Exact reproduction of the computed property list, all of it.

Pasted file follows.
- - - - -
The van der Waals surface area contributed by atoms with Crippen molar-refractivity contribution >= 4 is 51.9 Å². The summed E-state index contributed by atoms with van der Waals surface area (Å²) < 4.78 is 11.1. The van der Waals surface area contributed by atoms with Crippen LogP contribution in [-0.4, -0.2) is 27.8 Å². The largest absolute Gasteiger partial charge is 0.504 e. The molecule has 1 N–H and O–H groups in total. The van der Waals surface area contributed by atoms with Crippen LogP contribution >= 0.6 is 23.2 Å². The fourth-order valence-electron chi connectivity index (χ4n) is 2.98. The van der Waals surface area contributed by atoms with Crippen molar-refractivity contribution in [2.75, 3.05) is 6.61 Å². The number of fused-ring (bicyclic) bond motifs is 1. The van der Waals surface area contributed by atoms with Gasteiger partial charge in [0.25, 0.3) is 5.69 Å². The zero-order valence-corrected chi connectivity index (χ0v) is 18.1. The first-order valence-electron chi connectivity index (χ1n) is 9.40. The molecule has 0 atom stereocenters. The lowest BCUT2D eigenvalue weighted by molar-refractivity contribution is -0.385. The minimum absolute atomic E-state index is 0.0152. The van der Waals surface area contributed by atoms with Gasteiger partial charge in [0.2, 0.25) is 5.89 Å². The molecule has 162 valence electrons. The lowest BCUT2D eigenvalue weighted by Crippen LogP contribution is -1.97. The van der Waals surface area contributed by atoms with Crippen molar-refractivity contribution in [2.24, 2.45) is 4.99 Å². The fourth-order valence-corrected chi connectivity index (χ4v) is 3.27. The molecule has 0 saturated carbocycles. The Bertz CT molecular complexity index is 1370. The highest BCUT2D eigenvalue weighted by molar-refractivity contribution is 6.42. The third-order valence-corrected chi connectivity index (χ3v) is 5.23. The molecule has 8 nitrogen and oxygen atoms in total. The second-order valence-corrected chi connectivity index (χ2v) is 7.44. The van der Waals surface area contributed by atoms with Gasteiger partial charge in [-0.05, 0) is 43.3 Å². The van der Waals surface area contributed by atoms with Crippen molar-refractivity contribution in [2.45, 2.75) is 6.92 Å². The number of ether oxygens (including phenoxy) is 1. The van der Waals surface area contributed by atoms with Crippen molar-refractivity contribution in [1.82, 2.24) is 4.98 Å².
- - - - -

The van der Waals surface area contributed by atoms with Crippen molar-refractivity contribution >= 4 is 51.9 Å². The summed E-state index contributed by atoms with van der Waals surface area (Å²) < 4.78 is 11.1. The van der Waals surface area contributed by atoms with Crippen LogP contribution in [-0.4, -0.2) is 27.8 Å². The largest absolute Gasteiger partial charge is 0.504 e. The molecule has 1 N–H and O–H groups in total. The van der Waals surface area contributed by atoms with Crippen LogP contribution >= 0.6 is 23.2 Å². The fourth-order valence-electron chi connectivity index (χ4n) is 2.98. The van der Waals surface area contributed by atoms with Crippen molar-refractivity contribution in [2.75, 3.05) is 6.61 Å². The number of fused-ring (bicyclic) bond motifs is 1. The van der Waals surface area contributed by atoms with Gasteiger partial charge in [0.25, 0.3) is 5.69 Å². The zero-order valence-corrected chi connectivity index (χ0v) is 18.1. The first-order valence-electron chi connectivity index (χ1n) is 9.40. The molecule has 0 atom stereocenters. The lowest BCUT2D eigenvalue weighted by molar-refractivity contribution is -0.385. The minimum absolute atomic E-state index is 0.0152. The van der Waals surface area contributed by atoms with Gasteiger partial charge in [0.2, 0.25) is 5.89 Å². The molecule has 162 valence electrons. The lowest BCUT2D eigenvalue weighted by Crippen LogP contribution is -1.97. The van der Waals surface area contributed by atoms with Crippen molar-refractivity contribution in [2.24, 2.45) is 4.99 Å². The fourth-order valence-corrected chi connectivity index (χ4v) is 3.27. The molecule has 0 saturated carbocycles. The Bertz CT molecular complexity index is 1370. The highest BCUT2D eigenvalue weighted by molar-refractivity contribution is 6.42. The third-order valence-corrected chi connectivity index (χ3v) is 5.23. The molecule has 8 nitrogen and oxygen atoms in total. The second-order valence-corrected chi connectivity index (χ2v) is 7.44. The van der Waals surface area contributed by atoms with Gasteiger partial charge in [-0.05, 0) is 43.3 Å². The van der Waals surface area contributed by atoms with Crippen molar-refractivity contribution in [2.45, 2.75) is 6.92 Å². The number of ether oxygens (including phenoxy) is 1. The van der Waals surface area contributed by atoms with Crippen molar-refractivity contribution in [1.82, 2.24) is 4.98 Å².